That isn't the same thing as saying the work and creator must both be part of the same record--the same data file, the same indivisible computer file.

Of course, with the authority record being a very rudimentary creator record, we ALREADY are functioning in an environment where the work record and the creator record are not one and the same. While there are many problems with our current environment, I dont' think this is one of them---or rather, it's not that the work and creator records are seperate, but that our practice is not one of using good context-independent identifiers to link the work record to a creator record (or ideally, to more than one creator record). (And role identifiers too).

But deciding that somehow a creator record can't exist independently of a work record would be taking a step backwards.

Karen Coyle said...

Jonathan, I warned you that my thoughts were a bit scattered on this!

Internal to any system or database, the data can be divided out into inter-related bits. But do we want unresolved dependent links in records that we communicate? If you retrieve a bib record from a database using SRU, what do you get? A bib with identifiers in place of some entities? A bib and the entity records within a wrapper? Do you get just the "preferred heading" for the creator (which is all that is defined in the rules for the bib record) or do you get all of the data elements relating to the creator? OR can we assume a publicly available pool of creator records that is stable enough that anyone receiving a bib record will have access to it?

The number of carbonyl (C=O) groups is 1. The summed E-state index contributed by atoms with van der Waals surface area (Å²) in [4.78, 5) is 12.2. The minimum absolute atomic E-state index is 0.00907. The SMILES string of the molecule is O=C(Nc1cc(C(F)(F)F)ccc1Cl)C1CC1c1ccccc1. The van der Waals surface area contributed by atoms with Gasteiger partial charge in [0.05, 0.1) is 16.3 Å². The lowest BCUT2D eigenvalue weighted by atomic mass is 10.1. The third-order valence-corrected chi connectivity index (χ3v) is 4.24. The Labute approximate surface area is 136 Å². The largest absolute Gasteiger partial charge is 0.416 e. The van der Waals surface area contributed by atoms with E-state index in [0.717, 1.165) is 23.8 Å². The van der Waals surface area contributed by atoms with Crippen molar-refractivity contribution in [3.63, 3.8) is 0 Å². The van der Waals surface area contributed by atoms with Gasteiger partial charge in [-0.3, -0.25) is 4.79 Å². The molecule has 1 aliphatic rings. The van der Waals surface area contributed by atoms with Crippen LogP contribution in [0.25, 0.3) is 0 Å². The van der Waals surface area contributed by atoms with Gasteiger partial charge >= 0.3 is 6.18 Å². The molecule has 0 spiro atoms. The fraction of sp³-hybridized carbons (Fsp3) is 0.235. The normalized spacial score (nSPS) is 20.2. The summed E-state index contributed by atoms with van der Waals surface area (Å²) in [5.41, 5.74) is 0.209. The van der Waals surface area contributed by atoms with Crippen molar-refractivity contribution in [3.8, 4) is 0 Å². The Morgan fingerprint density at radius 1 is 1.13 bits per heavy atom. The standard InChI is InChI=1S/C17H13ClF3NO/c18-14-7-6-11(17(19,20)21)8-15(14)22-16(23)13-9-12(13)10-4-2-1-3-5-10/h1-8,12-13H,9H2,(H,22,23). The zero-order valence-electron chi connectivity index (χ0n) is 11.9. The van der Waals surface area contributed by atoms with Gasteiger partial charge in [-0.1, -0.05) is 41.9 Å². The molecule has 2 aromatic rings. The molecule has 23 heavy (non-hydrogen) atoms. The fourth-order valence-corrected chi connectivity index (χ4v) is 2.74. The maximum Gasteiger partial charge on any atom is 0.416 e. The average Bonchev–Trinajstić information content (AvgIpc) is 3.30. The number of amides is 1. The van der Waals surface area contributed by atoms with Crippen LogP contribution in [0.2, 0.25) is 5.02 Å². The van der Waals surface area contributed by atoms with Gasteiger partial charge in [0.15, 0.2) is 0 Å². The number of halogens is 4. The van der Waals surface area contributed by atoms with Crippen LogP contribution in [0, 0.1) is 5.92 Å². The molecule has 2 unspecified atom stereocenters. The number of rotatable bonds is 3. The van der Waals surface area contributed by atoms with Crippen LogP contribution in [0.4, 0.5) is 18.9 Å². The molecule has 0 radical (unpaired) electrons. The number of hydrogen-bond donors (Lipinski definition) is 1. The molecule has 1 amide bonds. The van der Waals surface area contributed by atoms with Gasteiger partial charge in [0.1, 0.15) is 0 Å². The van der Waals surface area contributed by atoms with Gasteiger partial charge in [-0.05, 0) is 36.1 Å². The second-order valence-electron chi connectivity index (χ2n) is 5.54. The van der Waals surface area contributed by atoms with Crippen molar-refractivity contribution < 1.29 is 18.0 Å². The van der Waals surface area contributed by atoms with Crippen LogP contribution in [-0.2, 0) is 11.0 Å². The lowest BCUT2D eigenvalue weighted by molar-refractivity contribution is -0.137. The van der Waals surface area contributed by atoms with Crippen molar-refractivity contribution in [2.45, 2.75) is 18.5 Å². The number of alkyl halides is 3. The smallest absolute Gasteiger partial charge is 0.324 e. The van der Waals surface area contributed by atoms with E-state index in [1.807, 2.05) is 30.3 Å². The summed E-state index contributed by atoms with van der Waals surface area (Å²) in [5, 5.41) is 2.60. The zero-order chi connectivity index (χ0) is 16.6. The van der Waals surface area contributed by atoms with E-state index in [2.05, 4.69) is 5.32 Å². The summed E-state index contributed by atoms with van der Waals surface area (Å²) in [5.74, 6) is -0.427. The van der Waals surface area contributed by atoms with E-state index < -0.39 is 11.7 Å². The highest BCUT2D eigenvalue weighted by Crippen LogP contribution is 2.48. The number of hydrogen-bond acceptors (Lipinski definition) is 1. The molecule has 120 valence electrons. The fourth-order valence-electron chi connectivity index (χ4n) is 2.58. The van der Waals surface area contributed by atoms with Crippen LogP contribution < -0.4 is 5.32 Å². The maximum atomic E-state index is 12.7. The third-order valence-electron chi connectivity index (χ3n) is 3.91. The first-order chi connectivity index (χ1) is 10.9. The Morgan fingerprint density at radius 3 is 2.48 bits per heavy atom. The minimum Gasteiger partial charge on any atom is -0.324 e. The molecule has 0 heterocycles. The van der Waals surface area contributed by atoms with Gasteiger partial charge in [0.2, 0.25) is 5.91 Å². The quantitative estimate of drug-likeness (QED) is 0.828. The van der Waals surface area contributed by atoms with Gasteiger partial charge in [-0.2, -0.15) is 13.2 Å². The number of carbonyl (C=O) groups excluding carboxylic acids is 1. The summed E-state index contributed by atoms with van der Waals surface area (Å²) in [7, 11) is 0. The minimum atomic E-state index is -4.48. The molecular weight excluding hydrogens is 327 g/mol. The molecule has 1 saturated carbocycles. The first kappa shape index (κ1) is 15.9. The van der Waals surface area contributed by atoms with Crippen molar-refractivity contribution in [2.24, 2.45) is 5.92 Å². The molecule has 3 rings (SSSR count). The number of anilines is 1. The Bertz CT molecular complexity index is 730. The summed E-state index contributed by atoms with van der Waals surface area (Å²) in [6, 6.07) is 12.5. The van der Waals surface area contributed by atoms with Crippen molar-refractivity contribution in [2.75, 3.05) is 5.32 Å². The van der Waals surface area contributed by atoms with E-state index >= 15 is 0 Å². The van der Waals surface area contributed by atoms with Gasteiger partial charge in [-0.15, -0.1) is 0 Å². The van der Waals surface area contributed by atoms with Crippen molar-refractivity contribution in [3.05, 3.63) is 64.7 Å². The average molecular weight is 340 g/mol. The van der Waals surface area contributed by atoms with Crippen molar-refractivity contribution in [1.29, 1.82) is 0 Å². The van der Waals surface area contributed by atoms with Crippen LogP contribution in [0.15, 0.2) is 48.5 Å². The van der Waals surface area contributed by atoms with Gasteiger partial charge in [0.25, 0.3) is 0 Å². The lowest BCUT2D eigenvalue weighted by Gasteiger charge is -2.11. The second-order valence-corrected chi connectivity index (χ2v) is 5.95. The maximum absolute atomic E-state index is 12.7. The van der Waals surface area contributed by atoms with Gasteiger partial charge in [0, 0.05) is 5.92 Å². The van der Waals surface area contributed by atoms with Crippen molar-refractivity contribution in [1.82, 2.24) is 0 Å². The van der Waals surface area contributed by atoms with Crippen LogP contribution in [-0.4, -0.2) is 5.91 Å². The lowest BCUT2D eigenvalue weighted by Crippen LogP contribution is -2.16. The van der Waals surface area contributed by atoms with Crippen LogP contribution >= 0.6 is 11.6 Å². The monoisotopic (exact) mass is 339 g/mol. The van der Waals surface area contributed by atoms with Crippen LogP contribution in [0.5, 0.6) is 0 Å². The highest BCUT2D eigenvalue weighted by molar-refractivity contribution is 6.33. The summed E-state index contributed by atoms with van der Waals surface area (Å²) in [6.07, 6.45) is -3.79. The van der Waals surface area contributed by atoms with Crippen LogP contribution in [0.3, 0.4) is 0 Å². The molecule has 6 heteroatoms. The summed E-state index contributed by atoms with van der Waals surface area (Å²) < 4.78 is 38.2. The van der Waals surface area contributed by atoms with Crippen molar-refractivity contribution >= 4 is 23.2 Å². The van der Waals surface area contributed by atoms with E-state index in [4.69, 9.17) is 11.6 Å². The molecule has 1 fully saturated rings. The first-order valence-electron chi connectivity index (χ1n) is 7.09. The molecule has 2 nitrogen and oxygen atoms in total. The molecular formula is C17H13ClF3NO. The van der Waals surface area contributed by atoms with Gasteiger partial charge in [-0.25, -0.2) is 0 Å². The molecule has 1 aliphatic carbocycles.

So I guess where this question breaks down is between a local system, which can guarantee that linked data is available, and the larger public exchange of bib data. For that latter, we need a communications format, and I assume that there are advantages to communicating a record (which can be complex) that has its dependencies resolved.

Jonathan said...

If a record includes a "dependent link", then absolutely, there needs to be a predictable conventional way to automatically retrieve the record identified by the identifier that stands in for the "dependent link". Whether that retrieval method (or 'resolution') is actually built into the identifier itself (like an http identifier, resolution of which over http gives you the record), or whether it's simply a convention (If I have this LCCN for an authority record, I know, predictably, that I can access this record identified by that LCCN like so)---either way.

Or for an alternate approach: If it really is important that a group of records always be downloaded together, then the system system providing that download can always provide them together---even if they are seperate records. When a system asks to retrieve the record for Pride and Prejudice, what it gets delivered is a package including a manifestation record for Pride and Prejudice, a person entity record for Jane Austen, a work record for Pride and Prejudice, maybe an expression record for Pride and Prejudice too. That package is ALWAYS what's delivered when you ask for Pride and Prejudice--but it's still a package of several records, not one big record.